How we use Cookies

Spooky tales of a haunted Hyndburn

AS FOLK don their monster masks and skeleton suits to celebrate Halloween, Observer reporter John Fahey looks into the history of the ghosts and ghouls lurking in Hyndburn's shadows.

SPOOKY ... Stuart Macfarlane with his daughter Michelle at the Duckworth Hall Inn

EXECUTED for religious beliefs. Tied up and burned to death for love. Drowned in the River Hyndburn. But horrible deaths have not stopped them. They are Hyndburn's ghosts ... and they are countless.

So while your little treasures prepare for a night of trick-or-treating, you should remember there are some places nobody, let alone, children should go.

Centuries ago, Black Abbey in Accrington was home to a devout order of monks. A young member of the order fell in love with Ursula, the beautiful daughter of a nobleman. Biding their time until they could marry, they met secretly in a top room in an abbey tower. But one night, the young monk was captured by the girl's father and his henchmen, chained to a wall and set on fire. His beloved had been hiding, but hearing his deathly screams she ran to help him.

There have been several reports of Ursula appearing in a halo of light. Golden tresses fall down her back, she is the epitome of radiant youth. But when she sees you, her flesh becomes withered and scabby, as though scorched by flames. Then she emits a horrible shriek and vanishes.

Love really is a killer. Pretty French governess Lucette lived at Dunkenhalgh Hall - now the hotel - with the Petre family (lords of the manor until 1947). She became pregnant but was deserted by her lover. And realising the Petre family would sack her for her illegitimate child, she threw herself in the River Hyndburn. Wearing the white translucent gown in which she was pulled from the water, she is seen on cold, dark winter nights walking sad-eyed through the misty Dunkenhalgh grounds.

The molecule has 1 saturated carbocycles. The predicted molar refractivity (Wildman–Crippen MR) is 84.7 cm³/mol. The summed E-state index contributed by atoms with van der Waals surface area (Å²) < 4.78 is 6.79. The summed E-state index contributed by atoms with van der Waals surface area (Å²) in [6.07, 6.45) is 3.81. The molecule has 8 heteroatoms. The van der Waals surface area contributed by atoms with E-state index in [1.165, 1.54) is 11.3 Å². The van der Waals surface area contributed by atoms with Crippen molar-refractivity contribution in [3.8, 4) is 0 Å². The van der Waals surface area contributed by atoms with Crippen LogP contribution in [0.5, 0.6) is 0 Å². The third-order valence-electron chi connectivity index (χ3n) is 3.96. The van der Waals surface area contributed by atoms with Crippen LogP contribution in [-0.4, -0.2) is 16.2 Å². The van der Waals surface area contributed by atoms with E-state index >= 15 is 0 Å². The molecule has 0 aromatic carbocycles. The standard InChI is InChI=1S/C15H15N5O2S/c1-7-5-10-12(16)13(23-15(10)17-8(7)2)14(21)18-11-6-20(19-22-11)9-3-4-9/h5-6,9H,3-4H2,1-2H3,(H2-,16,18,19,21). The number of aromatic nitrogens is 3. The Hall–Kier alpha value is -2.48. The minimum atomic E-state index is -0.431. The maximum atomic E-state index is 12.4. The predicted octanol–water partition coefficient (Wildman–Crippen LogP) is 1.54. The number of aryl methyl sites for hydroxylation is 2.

Meanwhile, a house in Queensway, Church, has terrified residents for years. Just 10 years ago a terrified mother of four abandoned the semi-detached home, begging the council to be re-housed. An exorcist was called after a guitar played itself, family members were grabbed by invisible cold hands and the bath filled itself rapidly. But the council refused to release the family from their horror.

At the time, a former resident of the house told the Observer: "As I was about to leave for the last time I couldn't budge the front door. It wouldn't open so I had to go out through the back." Neighbours refused to speak about the house, which a series of families had fled.

In 1954, after quietly taking charge of Oswaldtwistle's Duckworth Hall Inn, Haslingden Road, Sam Arrowsmith and his wife Margaret didn't expect to attract anything more threatening than the occasional drunk. But doors flying open in the small hours, chains clanking and the sound of footsteps terrified them.

The story goes the ghost was a persecuted Roman Catholic priest who was imprisoned in the pub before being executed at Whalley Abbey. Regulars maintain a cloaked figure is often seen gliding away from the pub towards the site of his murder. Current landlord Stuart Macfarlane said: "My daughter Michelle knows how spooky the place is. We've got a special set of brass cups and several times she's seen them fall inexplicably from the tacks in the wall."

Finally, Sue Brown, manager at Hyndbrook House sheltered accommodation in Dale Street, Accrington, claims residents often see a spectre of a man dressed in a brown suit. She said: "He isn't malevolent, he seems friendly. It is quite spooky, but it sounds like you catch him in the corner of your eye and then he's gone. The residents call him Albert."

 

Journalists

Stuart Pike
Deputy editor specialising in politics
Alex Bell
Crime
Bethany English
District reporter
Beth Abbit
Court reporter
Jon Macpherson
Reporter
Kate Watkins
Reporter specialising in communities
Garth Dawson
Photographer and columnist